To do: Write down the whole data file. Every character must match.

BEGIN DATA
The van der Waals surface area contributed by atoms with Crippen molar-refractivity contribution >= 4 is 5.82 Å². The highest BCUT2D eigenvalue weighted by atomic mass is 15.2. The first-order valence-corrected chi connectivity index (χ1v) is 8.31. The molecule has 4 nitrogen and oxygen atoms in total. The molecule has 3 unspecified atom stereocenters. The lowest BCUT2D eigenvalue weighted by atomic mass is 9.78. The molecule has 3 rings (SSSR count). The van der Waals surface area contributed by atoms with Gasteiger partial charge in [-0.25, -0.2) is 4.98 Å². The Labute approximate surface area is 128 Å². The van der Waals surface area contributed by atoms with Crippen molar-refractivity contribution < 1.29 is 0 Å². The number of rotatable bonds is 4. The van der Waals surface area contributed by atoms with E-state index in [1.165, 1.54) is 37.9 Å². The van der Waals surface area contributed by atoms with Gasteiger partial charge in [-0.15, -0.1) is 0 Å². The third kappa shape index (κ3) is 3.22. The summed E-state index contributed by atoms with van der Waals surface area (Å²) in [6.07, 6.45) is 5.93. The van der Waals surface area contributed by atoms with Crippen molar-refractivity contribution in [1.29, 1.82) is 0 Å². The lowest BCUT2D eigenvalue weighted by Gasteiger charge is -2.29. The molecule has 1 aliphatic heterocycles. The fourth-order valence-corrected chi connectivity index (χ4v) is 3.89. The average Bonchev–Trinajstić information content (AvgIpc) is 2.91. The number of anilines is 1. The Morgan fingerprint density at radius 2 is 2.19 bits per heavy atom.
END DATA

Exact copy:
The van der Waals surface area contributed by atoms with Crippen molar-refractivity contribution >= 4 is 5.82 Å². The highest BCUT2D eigenvalue weighted by atomic mass is 15.2. The first-order valence-corrected chi connectivity index (χ1v) is 8.31. The molecule has 4 nitrogen and oxygen atoms in total. The molecule has 3 unspecified atom stereocenters. The lowest BCUT2D eigenvalue weighted by atomic mass is 9.78. The molecule has 3 rings (SSSR count). The van der Waals surface area contributed by atoms with Gasteiger partial charge in [-0.25, -0.2) is 4.98 Å². The Labute approximate surface area is 128 Å². The van der Waals surface area contributed by atoms with Crippen molar-refractivity contribution < 1.29 is 0 Å². The number of rotatable bonds is 4. The van der Waals surface area contributed by atoms with E-state index in [1.165, 1.54) is 37.9 Å². The van der Waals surface area contributed by atoms with Gasteiger partial charge in [-0.15, -0.1) is 0 Å². The third kappa shape index (κ3) is 3.22. The summed E-state index contributed by atoms with van der Waals surface area (Å²) in [6.07, 6.45) is 5.93. The van der Waals surface area contributed by atoms with Crippen molar-refractivity contribution in [1.29, 1.82) is 0 Å². The lowest BCUT2D eigenvalue weighted by Gasteiger charge is -2.29. The molecule has 1 aliphatic heterocycles. The fourth-order valence-corrected chi connectivity index (χ4v) is 3.89. The average Bonchev–Trinajstić information content (AvgIpc) is 2.91. The number of anilines is 1. The Morgan fingerprint density at radius 2 is 2.19 bits per heavy atom.